But like a cartoon character crashing through a wall, Copeland leaves his own unmistakeable imprint throughout. The rhythms might be recognisably house or hip-hop, but Copeland pulls and squeezes their structures like accordions. "Rozki"'s backpedalling techno beat turns into what sounds like a wild hoedown. "Tinkerbell," meanwhile, stumbles drunkenly along on a slurred and greasy bassline before throwing a fit of manic breakbeats reminiscent of Wagon Christ. These early tracks all feel like about 20 different tunes bound together with elastic bands—and the production is fittingly replete with rubbery clicks and snaps.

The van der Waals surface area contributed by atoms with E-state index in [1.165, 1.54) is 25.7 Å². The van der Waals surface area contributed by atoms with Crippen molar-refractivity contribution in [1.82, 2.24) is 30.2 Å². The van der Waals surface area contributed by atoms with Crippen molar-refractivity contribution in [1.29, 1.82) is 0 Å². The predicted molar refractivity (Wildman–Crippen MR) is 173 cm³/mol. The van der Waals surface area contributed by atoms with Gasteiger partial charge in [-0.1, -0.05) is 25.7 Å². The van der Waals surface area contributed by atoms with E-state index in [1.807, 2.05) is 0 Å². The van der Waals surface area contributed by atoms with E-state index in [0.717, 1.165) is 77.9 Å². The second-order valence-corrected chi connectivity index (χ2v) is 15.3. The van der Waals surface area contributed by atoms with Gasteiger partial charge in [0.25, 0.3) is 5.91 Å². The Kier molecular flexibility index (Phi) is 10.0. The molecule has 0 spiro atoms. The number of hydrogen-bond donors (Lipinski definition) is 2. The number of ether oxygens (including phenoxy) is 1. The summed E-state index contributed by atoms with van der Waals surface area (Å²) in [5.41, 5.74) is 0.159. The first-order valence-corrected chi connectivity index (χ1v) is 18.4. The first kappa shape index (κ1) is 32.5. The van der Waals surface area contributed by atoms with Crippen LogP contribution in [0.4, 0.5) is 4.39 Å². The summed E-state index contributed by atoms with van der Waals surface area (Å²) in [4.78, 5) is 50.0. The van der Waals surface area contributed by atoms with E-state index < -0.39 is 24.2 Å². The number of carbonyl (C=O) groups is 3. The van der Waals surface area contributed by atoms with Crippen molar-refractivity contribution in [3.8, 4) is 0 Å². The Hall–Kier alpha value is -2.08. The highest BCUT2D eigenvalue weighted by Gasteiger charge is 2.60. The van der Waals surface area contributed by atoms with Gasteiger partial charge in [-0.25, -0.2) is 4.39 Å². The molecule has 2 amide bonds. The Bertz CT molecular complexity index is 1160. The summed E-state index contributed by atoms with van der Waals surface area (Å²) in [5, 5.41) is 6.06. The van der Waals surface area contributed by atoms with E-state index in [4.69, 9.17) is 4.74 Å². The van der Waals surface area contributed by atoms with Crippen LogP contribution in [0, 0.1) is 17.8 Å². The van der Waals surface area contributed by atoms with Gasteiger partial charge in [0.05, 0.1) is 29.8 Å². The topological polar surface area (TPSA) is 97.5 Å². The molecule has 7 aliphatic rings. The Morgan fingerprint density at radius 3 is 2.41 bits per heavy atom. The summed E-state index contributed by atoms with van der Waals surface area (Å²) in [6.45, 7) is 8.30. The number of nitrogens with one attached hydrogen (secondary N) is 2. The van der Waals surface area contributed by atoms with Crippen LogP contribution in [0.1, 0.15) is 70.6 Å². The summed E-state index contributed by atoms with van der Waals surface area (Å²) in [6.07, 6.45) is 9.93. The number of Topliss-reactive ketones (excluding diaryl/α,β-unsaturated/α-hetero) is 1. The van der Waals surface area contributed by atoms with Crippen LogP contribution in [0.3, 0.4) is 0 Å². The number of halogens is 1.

After that, though, Joke In The Hole almost seems to fall apart. The opening tracks are all longer than four minutes, but most of the rest are bitesize chunks. "Bobby Strong" is basically just a filtered house loop that feels like it's been cut out the middle of another record. "Kash Donation" and "A Little Tit" are half-formed filler. In the great pop art tradition of his hometown, Copeland is an accomplished collage artist adept at combining the highbrow and the trashy, but when the individual bits are laid out on their own they can seem a bit throwaway.